Chanting begins with the old man. Four words over and over that I really cannot understand. Once one person says the words the first time the next person in the circle starts up, it’s incredible to watch. By the time they are half way round the circle a faint glow begins to surround them. I can’t stop watching, it’s the most amazing thing. As the chanting goes further round the circle the glow gets brighter and starts to rise up, it reaches out past the chanters and seems to be pushing them backwards into where the buildings should be. Only the buildings aren’t there anymore, well they are, but they never reach them. The glow goes from gold to a bright azure as the last person joins the chant. It looks almost like a morning mist rolling through the trees, except that it’s shimmering and glistening like water. I am
captivated by its beauty. At the last of the words this time the old man breaks the circle of hands, still chanting, and reaches into his box. Other people are doing the same. He lifts his hand out, fist closed over something unseen. As the rest of the circle similarly lift their hands our he throws his into the air, releasing a shimmering golden dust. The air is filled and I cannot see for a moment. Fifty hands are clapped in unison and the chanting stops. The mist disappears and the dust is allowed to fall to the ground.
The space I am now looking at is twice the size of the one in our village back home. It will certainly be enough to dance in. I still have no idea how I am to start instructing these people. If they know nothing about the ways of dance, which they do not appear to, then it will be a difficult task to instruct them. Perhaps they can combine it with their incantations, which are clearly powerful things, to create something new and special. They’re all looking at me now, expecting something brilliant, so I suppose it’s time I begin.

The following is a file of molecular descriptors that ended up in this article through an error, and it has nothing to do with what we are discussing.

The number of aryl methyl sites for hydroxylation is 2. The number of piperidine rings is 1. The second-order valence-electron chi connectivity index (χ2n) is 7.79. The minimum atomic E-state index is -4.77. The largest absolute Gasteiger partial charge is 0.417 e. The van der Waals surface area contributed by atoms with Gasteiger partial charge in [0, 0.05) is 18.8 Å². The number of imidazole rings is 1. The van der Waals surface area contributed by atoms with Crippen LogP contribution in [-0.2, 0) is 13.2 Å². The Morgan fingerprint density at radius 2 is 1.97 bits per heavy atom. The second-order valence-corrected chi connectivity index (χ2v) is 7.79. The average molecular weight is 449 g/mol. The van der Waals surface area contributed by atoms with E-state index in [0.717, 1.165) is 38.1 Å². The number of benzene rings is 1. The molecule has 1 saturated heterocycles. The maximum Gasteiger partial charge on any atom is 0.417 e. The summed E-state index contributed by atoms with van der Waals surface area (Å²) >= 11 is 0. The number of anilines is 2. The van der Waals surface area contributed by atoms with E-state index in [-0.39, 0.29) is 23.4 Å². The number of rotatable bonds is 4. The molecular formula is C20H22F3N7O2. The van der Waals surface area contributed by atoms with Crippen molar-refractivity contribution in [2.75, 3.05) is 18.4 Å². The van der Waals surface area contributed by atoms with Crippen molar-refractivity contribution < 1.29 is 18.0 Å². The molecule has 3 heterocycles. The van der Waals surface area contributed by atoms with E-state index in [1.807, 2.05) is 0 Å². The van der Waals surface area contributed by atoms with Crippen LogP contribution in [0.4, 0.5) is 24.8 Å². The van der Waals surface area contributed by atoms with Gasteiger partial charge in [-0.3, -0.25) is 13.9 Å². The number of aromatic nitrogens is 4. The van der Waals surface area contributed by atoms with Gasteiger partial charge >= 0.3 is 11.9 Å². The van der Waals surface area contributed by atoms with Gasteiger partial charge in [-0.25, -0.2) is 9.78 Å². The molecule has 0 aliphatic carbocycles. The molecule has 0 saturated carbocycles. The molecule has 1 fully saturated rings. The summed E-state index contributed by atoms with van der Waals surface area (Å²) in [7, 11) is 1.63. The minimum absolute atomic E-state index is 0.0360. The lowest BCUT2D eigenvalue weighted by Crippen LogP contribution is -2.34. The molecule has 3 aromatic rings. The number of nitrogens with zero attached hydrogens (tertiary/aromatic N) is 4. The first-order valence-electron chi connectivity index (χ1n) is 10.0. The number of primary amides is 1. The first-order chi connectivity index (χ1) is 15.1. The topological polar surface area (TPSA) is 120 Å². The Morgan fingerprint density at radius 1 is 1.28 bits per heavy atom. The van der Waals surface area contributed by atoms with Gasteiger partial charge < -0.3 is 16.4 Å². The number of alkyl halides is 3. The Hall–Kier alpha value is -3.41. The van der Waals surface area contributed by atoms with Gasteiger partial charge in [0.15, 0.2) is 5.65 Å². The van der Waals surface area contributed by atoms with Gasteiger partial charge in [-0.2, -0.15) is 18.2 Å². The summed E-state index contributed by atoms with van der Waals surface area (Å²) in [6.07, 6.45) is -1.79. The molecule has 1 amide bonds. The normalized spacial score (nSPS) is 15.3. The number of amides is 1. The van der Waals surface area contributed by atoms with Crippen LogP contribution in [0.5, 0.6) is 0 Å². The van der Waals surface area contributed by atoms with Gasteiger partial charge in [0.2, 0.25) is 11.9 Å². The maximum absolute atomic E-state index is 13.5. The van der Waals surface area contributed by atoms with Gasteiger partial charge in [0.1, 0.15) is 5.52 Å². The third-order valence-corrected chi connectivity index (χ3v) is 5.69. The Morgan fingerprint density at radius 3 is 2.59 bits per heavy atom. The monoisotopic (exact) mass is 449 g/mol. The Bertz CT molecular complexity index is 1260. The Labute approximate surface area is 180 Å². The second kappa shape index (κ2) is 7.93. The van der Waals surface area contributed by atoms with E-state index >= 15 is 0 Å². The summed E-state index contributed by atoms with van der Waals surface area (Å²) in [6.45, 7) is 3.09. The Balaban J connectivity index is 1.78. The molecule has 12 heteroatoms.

“Well...that certainly makes a difference to the way we can dance.” I smile towards the man who had taken my request so literally. “If you would all like to find a space, enough space so that you cannot touch the person next to you.” They take instruction well these people, shuffling about until they’re in reasonably decent amounts of space. “Right then.” I still don’t know what I’m going to start them off with. The first thing I learned was balance and slow movement but I don’t think that’s what these people could make any use of. From what I have seen of their incantations it looks as if they rely on their arms more than their feet. So arms are the place to start. “I think the best place to begin is with arm movements. Moving your arms can show many things during a dance. If you move them one way it can give an air of grace while another way it can show anger.” I demonstrate as I talk,
pushing myself up onto my toes to throw my arms to one side then swish them back around my head and back to the front. They applaud this though there is no real reason to. It’s only one movement. “Ok then, now you try that move.” Most of them do fairly well, considering it’s their first attempt. Some of the elderly stumble a little and I notice a child slipping over at the back of the group but nobody complains. They’re all so enthusiastic. “That was good,” I call out to the crowd. “Let’s try it again. Watch me once more and try to do exactly what I do.”